- Rethinking Revolutions: Integrating Origins, Processes, and Outcomes
The myth of revolutions treats them as sudden detonations of popular energy and social change. Dramatic acts on a particular day — the fall of the Bastille in Paris on 14 July 1789 and the midnight storming of the Winter Palace in St. Petersburg (then called Petrograd) on 24 October 1917 — have come to symbolize the French and Russian revolutions. When most people think of “revolutions,” they think of a rapid series of events, taking a matter of weeks or months, during which old regimes fall, new regimes are constructed, and the population accepts (or is forced to accept) the new order.
Studies of revolution have also tended to focus on the “explosive” moments of revolution and to dwell mainly on the conditions that led to such explosions.1 This emphasis has led to the “state-centered” theories of revolution, in which the onset of revolution is viewed mainly as a problem of state collapse, to be explained by structural vulnerabilities in certain kinds of states.2 To the extent that such works examined the processes and outcomes of revolutions, these were treated mainly as contests over state power, growing more extreme and resulting in stronger, more authoritarian rule by regimes that had to become tough to seize and hold state power in the face of numerous domestic and international opponents.3
These theories have been challenged by the unfolding of the “color” revolutions that began in the 1980s: the yellow revolution in the Philippines, the velvet revolution in Czechoslovakia, the orange revolution in Ukraine, the rose revolution in Georgia, the cedar revolution in Lebanon, and the tulip revolution in Kyrgyzstan. Along with the anticommunist revolutions in Poland, East Germany, Hungary, Serbia, and Bulgaria, these events seemed to follow a novel path.4 They unfolded as a series of moderate confrontations between crowds engaged in peaceful demonstrations and powerful authoritarian states that lost the confidence to defend themselves. The latter conceded power to the opposition or negotiated a change of regime, leading to new governments that were — in direct contradiction to the pattern most [End Page 18] often noted by state-centered theories — weaker and more democratic than the party-based authoritarian systems they replaced.5 These differences have led some scholars to question whether these events were in fact revolutions at all, or perhaps some new species of event — “revolutions” or “electoral revolutions.”6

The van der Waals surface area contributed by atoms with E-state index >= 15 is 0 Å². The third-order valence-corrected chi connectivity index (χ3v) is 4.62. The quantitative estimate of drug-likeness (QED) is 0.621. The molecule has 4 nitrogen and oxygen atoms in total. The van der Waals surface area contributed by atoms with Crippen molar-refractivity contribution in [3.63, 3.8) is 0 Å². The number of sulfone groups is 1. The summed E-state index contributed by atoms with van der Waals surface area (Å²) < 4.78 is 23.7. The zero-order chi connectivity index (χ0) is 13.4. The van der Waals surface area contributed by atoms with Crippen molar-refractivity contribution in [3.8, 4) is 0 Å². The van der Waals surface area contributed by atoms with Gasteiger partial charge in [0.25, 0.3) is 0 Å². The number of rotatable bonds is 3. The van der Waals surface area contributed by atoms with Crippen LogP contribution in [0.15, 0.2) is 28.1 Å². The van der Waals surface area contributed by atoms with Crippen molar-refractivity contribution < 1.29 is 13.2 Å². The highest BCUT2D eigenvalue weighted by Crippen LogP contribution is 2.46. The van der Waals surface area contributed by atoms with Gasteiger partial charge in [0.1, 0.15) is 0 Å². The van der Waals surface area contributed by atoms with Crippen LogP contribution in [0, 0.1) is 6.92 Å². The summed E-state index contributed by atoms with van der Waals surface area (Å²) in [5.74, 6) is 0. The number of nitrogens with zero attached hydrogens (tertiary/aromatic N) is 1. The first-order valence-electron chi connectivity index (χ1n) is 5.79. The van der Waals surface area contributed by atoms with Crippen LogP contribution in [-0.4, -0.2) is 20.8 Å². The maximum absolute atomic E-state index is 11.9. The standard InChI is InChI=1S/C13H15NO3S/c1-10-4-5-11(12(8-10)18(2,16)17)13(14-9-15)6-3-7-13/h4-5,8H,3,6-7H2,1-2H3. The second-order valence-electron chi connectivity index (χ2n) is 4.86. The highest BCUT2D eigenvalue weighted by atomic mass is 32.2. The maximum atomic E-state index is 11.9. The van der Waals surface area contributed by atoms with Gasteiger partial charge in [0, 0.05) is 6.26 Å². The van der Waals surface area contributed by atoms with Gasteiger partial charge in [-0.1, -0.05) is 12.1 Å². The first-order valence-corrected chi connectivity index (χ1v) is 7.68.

In fact, the causes of these color revolutions were much the same as noted in the state-centered theory for prior revolutions: (1) a fiscal or economic deterioration that undermines state authority; (2) divided elites that split over how, and whether, the current regime can resolve the crisis; (3) sufficient popular grievances directed against the state to enable significant mass mobilization of either urban or rural populations to oppose the government; and (4) the coalescence of diverse opposition groups around an ideology of opposition that justifies and encourages rejection of state authority.7
What differentiates these color revolutions from the more explosively violent and autocracy-producing revolutions must therefore not be a fundamental difference in causes but something crucial in the processes through which they unfolded and the conditions and actions that produced their distinctive weak/liberal state outcomes. Yet we lack a theory of revolutionary processes and outcomes of sufficient depth and variety to identify crucial elements or turning points in the process of revolutions that would explain these divergent outcomes. The best-developed theory of revolutionary processes remains the classic “natural history” approach. 8 Yet these scholars looked at only a few cases and sought to identify a uniform course of events leading to a similar outcome, rather than to develop a typology of trajectories or account for key differences in outcomes.
Interestingly, the color revolutions were not the first revolutions to exhibit this behavior. The Netherlands’ revolution against Spain (1566), the British Glorious Revolution of 1688, the American Revolution (1776), the Japanese Meiji Restoration of 1868, and the Chinese Republican Revolution of 1911 are usually seen as anomalous events by scholars of revolution, often treated as not truly revolutions at all because they lacked the terrorizing violence and authoritarian outcomes of more...